Whether the Occupy Wall Street movement and its local offshoots have been helped or hurt by the wrong-headed, needlessly brutal police tactics deployed against the occupiers by mayors and elite university executives across the country depends on your perspective. Americans who understand what the movement represents likely would give it credit for illuminating the enormous income inequality that mars the soul of the nation and wrecks our notions of equity, prosperity and a supposedly classless and upwardly mobile society.
As the protesters have emphasized, their initiative is to advance economic justice for "the other 99 percent" of Americans -- not just the top echelon of the top 1 percent of Americans whose fortunes Congress -- mainly Republicans -- so assiduously protects and nurtures.
The actual figures reflecting unfair economic treatment are not hard to come by. A recent study by the Economic Policy Institute reports that the top 1 percent of Americans now possess greater net worth than the entire bottom 90 percent. That makes America more divided by a financial aristocracy than any of the European nations that were once know for such class divisions. The income of the top 1 percent, another study shows, grew 10 times faster in the 2002-2007 period than the income of the bottom 90 percent.
It's not really the top 1 percent that does so well. Though most of the people in this super-wealthy category make more than $1 million annually, it's the top tenth of the top 1 percent -- the megamillionaires and billionaires -- that has accrued truly enormous wealth under the Republican-driven tax-cut policies for the wealthy of the last few decades.
This ultra-rich slice takes fully 50 percent of the nation's capital-gains and the rich benefits of the Bush tax-cuts on those gains. Thus its effective tax on income is far lower, as a percentage, than that most any secretary or working class American would pay.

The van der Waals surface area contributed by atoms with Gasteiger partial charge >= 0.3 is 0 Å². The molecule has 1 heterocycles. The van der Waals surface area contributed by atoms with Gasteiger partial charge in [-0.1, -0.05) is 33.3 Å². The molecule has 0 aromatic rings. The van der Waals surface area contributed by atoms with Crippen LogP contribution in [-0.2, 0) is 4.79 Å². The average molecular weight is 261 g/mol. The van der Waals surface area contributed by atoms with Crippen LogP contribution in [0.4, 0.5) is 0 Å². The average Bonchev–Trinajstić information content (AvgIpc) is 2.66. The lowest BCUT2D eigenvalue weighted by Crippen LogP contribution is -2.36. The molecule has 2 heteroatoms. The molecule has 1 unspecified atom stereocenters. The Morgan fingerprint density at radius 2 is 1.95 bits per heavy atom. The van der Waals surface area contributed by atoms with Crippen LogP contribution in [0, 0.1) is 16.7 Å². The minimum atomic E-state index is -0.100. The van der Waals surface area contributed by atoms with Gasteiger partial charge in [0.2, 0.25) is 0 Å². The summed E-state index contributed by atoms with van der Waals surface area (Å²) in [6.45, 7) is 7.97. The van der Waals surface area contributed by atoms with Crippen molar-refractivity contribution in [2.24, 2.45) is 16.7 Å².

Other figures suggest the larger-picture of our top-heavy income disparities. The top 20 percent of Americans own more than 85 percent of the nation's wealth, while the poorest 20 percent own just one-tenth of 1 percent.
And the ultra rich, under unfairly advantageous tax policies, are getting richer faster than ever. From 1992 to 2007, the incomes of the top 400 ultra-wealthy earners saw their incomes increase by nearly 400 percent, while their average tax rate fell by 37 percent. The incomes of the bottom 90 percent of American households, of course, either barely stayed even with inflation in that period, or fell on an inflation-adjusted basis.
If ordinary Americans were making fair economic progress, and enjoying regular wage and benefit increases, the divide between middle class and ultra-wealthy wouldn't be such an issue. But that's not the case. Too many ceo's are make multi-million-dollar salaries and bonuses mainly by freezing wages, cutting employees and whacking benefits.
Income inequality is at its highest level since 1928. And Republicans want to worsen it by cutting Medicare, Social Security, Medicaid and other vital social programs while extending unsustainable tax cuts for the super-rich. None of this makes sense, or is just.
That's why the scene at the University of California-Davis, where campus police Lt. John Pike casually doused a line of peacefully sitting Occupy protesters with a sickening bomb of pepper-spray about their heads and faces, has become a potent Internet symbol for the occupation movement. At its essence is the contrast of government lackeys acting to protect the interests of America's corporate and financial zillionaires over those of citizens urging reform of this nation's crippling income disparities, and the broad social injustice that flows from it.
The Occupy Wall Street movement has served to illuminate the nation's economic inequalities. It's occupation tactics may be running out of steam, but the message has been heard. The movement's challenge now is to find a more sustainable way to rally Americans around this common cause.